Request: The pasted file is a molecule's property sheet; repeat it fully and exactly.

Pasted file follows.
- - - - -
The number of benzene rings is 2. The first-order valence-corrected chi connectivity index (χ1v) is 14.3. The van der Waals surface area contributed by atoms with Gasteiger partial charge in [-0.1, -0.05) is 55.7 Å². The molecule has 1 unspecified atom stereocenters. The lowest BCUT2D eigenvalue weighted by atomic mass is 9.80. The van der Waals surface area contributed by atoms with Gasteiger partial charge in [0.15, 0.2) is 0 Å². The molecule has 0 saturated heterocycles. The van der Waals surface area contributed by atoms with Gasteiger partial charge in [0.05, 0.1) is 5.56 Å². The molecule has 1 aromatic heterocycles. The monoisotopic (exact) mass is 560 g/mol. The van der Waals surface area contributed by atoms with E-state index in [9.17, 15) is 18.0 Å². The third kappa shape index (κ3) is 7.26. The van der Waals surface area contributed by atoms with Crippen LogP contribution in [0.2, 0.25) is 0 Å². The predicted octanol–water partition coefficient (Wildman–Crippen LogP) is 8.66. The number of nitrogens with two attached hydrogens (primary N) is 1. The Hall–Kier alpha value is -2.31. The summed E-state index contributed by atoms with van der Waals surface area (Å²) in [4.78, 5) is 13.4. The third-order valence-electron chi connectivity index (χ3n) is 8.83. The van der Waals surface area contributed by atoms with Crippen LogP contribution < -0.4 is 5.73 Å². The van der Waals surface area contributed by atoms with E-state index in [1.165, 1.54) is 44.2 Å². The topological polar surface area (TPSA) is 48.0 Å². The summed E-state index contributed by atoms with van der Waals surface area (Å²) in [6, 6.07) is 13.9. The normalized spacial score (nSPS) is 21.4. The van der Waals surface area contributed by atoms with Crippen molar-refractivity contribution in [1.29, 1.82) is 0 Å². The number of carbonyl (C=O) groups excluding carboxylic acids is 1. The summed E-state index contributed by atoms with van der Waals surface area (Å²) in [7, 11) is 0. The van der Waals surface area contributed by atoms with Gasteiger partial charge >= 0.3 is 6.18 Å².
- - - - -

The number of benzene rings is 2. The first-order valence-corrected chi connectivity index (χ1v) is 14.3. The van der Waals surface area contributed by atoms with Gasteiger partial charge in [-0.1, -0.05) is 55.7 Å². The molecule has 1 unspecified atom stereocenters. The lowest BCUT2D eigenvalue weighted by atomic mass is 9.80. The van der Waals surface area contributed by atoms with Gasteiger partial charge in [0.15, 0.2) is 0 Å². The molecule has 0 saturated heterocycles. The van der Waals surface area contributed by atoms with Gasteiger partial charge in [0.05, 0.1) is 5.56 Å². The molecule has 1 aromatic heterocycles. The monoisotopic (exact) mass is 560 g/mol. The van der Waals surface area contributed by atoms with E-state index in [9.17, 15) is 18.0 Å². The third kappa shape index (κ3) is 7.26. The van der Waals surface area contributed by atoms with Crippen LogP contribution in [0.2, 0.25) is 0 Å². The predicted octanol–water partition coefficient (Wildman–Crippen LogP) is 8.66. The number of nitrogens with two attached hydrogens (primary N) is 1. The Hall–Kier alpha value is -2.31. The summed E-state index contributed by atoms with van der Waals surface area (Å²) in [4.78, 5) is 13.4. The third-order valence-electron chi connectivity index (χ3n) is 8.83. The van der Waals surface area contributed by atoms with Crippen LogP contribution < -0.4 is 5.73 Å². The van der Waals surface area contributed by atoms with E-state index in [1.165, 1.54) is 44.2 Å². The topological polar surface area (TPSA) is 48.0 Å². The summed E-state index contributed by atoms with van der Waals surface area (Å²) in [6, 6.07) is 13.9. The normalized spacial score (nSPS) is 21.4. The van der Waals surface area contributed by atoms with Crippen molar-refractivity contribution in [1.29, 1.82) is 0 Å². The number of carbonyl (C=O) groups excluding carboxylic acids is 1. The summed E-state index contributed by atoms with van der Waals surface area (Å²) in [7, 11) is 0. The van der Waals surface area contributed by atoms with Gasteiger partial charge >= 0.3 is 6.18 Å².